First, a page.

Shifting Forces

by Matthew Kidd

This is board 7 from the September 9, 2013 Monday afternoon game at the Soledad Club. South arrives in 2 after the brief auction 1 2 P P; 2.

The straightforward defense begins with the K, east encouraging, small to the A, and a forcing third diamond. How should declarer play?

Declarer has five hearts and two black aces. The eighth trick will have to come from the fourth rounds of spades, assuming a 3-2 break, or from something interesting happening in clubs. Since the eighth trick is slow, declarer needs trump to be 4-3; otherwise repeated forces will leave him with a trump loser in addition to the two diamonds, two spades, and a club that will be lost before the fourth round of spades is established. The 4-3 trump break is a 62% chance a priori. The 2 overcall and defense so far mark the defense with 5=3 diamonds. The diamond split breaks the symmetry of the 4=3 and 3=4 heart splits which are now 37.0% and 26.4% respectively and the total 4-3 chance is 63.4%, slightly better than the a priori odds. In general, known length in a side suit does not decrease the chance of the most favorable trump split very much and may in fact increase it if the side suit break is mild. Do not live in fear of the opponent’s side suit distribution! Even a 6-2 diamond split only pushes the chance of a 4-3 trump break down to 54.4%.

Obviously, declarer can not ruff the third diamond and simply pull trump because West will win a spade and cash the remaining diamonds. One of declarer’s options is to pitch a club on the third diamond, trading a club loser for a diamond loser. Now the 6 in dummy can ruff a fourth diamond. East will overruff to prevent declarer from immediately gaining his eighth trick. But declarer can overruff the overruff and remain in control provided East has the four card trump holding. Then declarer simply draws trump in three rounds and works on spades. West can only force once more with diamonds, after which the ♣A holds the line.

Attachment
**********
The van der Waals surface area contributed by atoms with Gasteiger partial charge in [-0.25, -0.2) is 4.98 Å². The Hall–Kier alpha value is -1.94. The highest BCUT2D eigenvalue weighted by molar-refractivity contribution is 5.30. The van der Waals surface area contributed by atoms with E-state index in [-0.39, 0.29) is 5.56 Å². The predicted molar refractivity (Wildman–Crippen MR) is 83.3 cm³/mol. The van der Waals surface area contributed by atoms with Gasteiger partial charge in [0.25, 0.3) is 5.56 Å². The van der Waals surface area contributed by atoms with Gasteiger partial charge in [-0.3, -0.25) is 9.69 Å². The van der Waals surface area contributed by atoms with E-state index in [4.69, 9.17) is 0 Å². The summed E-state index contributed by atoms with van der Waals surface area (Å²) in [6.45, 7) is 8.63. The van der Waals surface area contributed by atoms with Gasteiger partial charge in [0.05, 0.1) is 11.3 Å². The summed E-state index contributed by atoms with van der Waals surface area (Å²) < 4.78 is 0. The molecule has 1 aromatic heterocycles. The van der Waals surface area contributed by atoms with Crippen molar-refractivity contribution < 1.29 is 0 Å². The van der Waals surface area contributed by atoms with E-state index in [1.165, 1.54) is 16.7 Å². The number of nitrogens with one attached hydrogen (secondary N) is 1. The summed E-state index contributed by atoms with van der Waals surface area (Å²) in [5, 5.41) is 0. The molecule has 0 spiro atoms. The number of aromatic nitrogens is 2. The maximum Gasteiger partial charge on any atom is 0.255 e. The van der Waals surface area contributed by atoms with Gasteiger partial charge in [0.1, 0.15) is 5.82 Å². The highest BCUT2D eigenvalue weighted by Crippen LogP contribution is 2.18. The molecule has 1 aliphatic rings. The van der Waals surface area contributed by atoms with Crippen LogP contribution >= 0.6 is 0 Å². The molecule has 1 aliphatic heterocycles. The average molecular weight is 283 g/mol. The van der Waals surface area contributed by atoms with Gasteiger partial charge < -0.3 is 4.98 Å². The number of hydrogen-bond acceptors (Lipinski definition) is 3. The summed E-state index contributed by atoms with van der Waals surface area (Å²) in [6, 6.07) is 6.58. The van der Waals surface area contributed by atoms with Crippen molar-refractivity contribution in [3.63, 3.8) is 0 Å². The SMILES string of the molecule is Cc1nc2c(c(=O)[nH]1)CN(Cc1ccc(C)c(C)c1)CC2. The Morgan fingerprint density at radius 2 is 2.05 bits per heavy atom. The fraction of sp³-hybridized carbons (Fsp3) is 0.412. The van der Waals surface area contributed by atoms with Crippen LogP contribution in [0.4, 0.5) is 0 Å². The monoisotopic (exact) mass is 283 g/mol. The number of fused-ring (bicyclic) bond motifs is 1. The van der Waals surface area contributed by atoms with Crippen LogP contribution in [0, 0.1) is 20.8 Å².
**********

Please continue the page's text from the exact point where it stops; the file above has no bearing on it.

By the way, having assumed a 4-3 trump split out of necessity, the odds are now 7:5 (37.0% to 26.4%) in favor of East having the four card trump holding. You don’t need the 37.0% and 26.4% figures to work this out. If hearts are 4-3, East and West must each have at least three hearts. That means between hearts and diamonds, East has six known cards and West has eight known cards or conversely East has seven vacant spaces to hold the last trump and West has five, hence 7:5 odds.

When declarer bares his ♣A at trick three, West might try shifting to a low club to setup forces in clubs. Since declarer is subject to two more forces when spades are attacked, he must be careful not to draw trump no matter how strong his AKQJT may look. Instead, declarer should play a spade to the ace and another spade. West wins the second spade and forces with the ♣K but declarer simply plays a third round of spades in the position below and is protected against one diamond forces by dummy’s 6. Note that West has no more clubs to force with.

East can try to foil the club pitch by shifting to a low club at trick three. If declarer ducks, West will win and force with the Q. After the ♠A and a spade, West forces with another diamond. This force is protected by dummy’s 6 but the fifth diamond will do declarer in. Declarer needs both the forcing protection provided by pitching the club loser and by dummy’s 6. So declarer must go up with the ♣A at trick three and play the two rounds of spades. If West wins, cashes the ♣K, and forces with the Q, we are back to the preceding diagram. West can allow East to win the ♠Q instead but the blocked ♣K leads to the same result.

A clever West might foresee this blockage and throw the ♣K under the ♣A. but this does not succeed because it weakens the defensive clubs too much. Declarer can pull trump, retaining ♣J9x in dummy, and promote an eventual club trick by leading the ♣8 in this position.